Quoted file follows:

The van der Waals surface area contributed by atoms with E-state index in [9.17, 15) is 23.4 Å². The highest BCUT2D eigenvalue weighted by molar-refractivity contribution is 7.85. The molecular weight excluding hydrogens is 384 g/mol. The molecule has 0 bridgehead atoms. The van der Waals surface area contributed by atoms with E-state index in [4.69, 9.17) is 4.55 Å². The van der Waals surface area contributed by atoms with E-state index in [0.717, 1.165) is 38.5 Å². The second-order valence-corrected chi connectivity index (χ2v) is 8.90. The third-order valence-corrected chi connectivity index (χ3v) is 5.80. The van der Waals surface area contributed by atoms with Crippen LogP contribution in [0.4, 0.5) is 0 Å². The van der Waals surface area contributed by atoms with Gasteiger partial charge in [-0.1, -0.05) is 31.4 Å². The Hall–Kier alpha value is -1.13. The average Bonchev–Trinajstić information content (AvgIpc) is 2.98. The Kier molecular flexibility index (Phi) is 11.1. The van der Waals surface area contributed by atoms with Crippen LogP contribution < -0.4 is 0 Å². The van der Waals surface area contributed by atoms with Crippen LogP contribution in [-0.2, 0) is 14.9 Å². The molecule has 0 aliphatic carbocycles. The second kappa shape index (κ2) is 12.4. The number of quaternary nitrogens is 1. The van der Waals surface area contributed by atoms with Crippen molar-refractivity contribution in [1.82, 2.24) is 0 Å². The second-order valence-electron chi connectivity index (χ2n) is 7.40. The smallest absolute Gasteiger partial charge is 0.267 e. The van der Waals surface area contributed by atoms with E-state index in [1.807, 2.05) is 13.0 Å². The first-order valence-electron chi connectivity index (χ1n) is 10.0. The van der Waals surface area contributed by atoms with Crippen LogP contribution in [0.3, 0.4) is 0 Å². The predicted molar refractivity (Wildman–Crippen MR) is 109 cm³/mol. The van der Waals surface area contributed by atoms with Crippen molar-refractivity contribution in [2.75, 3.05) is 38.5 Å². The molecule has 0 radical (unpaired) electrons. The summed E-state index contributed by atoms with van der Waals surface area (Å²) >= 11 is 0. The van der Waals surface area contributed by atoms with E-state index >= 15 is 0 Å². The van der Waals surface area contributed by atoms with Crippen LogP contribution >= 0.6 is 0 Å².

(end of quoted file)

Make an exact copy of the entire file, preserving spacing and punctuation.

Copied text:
The van der Waals surface area contributed by atoms with E-state index in [9.17, 15) is 23.4 Å². The highest BCUT2D eigenvalue weighted by molar-refractivity contribution is 7.85. The molecular weight excluding hydrogens is 384 g/mol. The molecule has 0 bridgehead atoms. The van der Waals surface area contributed by atoms with E-state index in [4.69, 9.17) is 4.55 Å². The van der Waals surface area contributed by atoms with E-state index in [0.717, 1.165) is 38.5 Å². The second-order valence-corrected chi connectivity index (χ2v) is 8.90. The third-order valence-corrected chi connectivity index (χ3v) is 5.80. The van der Waals surface area contributed by atoms with Crippen LogP contribution in [0.4, 0.5) is 0 Å². The van der Waals surface area contributed by atoms with Gasteiger partial charge in [-0.1, -0.05) is 31.4 Å². The Hall–Kier alpha value is -1.13. The average Bonchev–Trinajstić information content (AvgIpc) is 2.98. The Kier molecular flexibility index (Phi) is 11.1. The van der Waals surface area contributed by atoms with Crippen LogP contribution < -0.4 is 0 Å². The van der Waals surface area contributed by atoms with Crippen LogP contribution in [-0.2, 0) is 14.9 Å². The molecule has 0 aliphatic carbocycles. The second kappa shape index (κ2) is 12.4. The number of quaternary nitrogens is 1. The van der Waals surface area contributed by atoms with Crippen molar-refractivity contribution in [1.82, 2.24) is 0 Å². The second-order valence-electron chi connectivity index (χ2n) is 7.40. The smallest absolute Gasteiger partial charge is 0.267 e. The van der Waals surface area contributed by atoms with E-state index in [1.807, 2.05) is 13.0 Å². The first-order valence-electron chi connectivity index (χ1n) is 10.0. The van der Waals surface area contributed by atoms with Crippen LogP contribution in [0.3, 0.4) is 0 Å². The predicted molar refractivity (Wildman–Crippen MR) is 109 cm³/mol. The van der Waals surface area contributed by atoms with Crippen molar-refractivity contribution in [2.75, 3.05) is 38.5 Å². The molecule has 0 radical (unpaired) electrons. The summed E-state index contributed by atoms with van der Waals surface area (Å²) >= 11 is 0. The van der Waals surface area contributed by atoms with E-state index >= 15 is 0 Å². The van der Waals surface area contributed by atoms with Crippen LogP contribution >= 0.6 is 0 Å².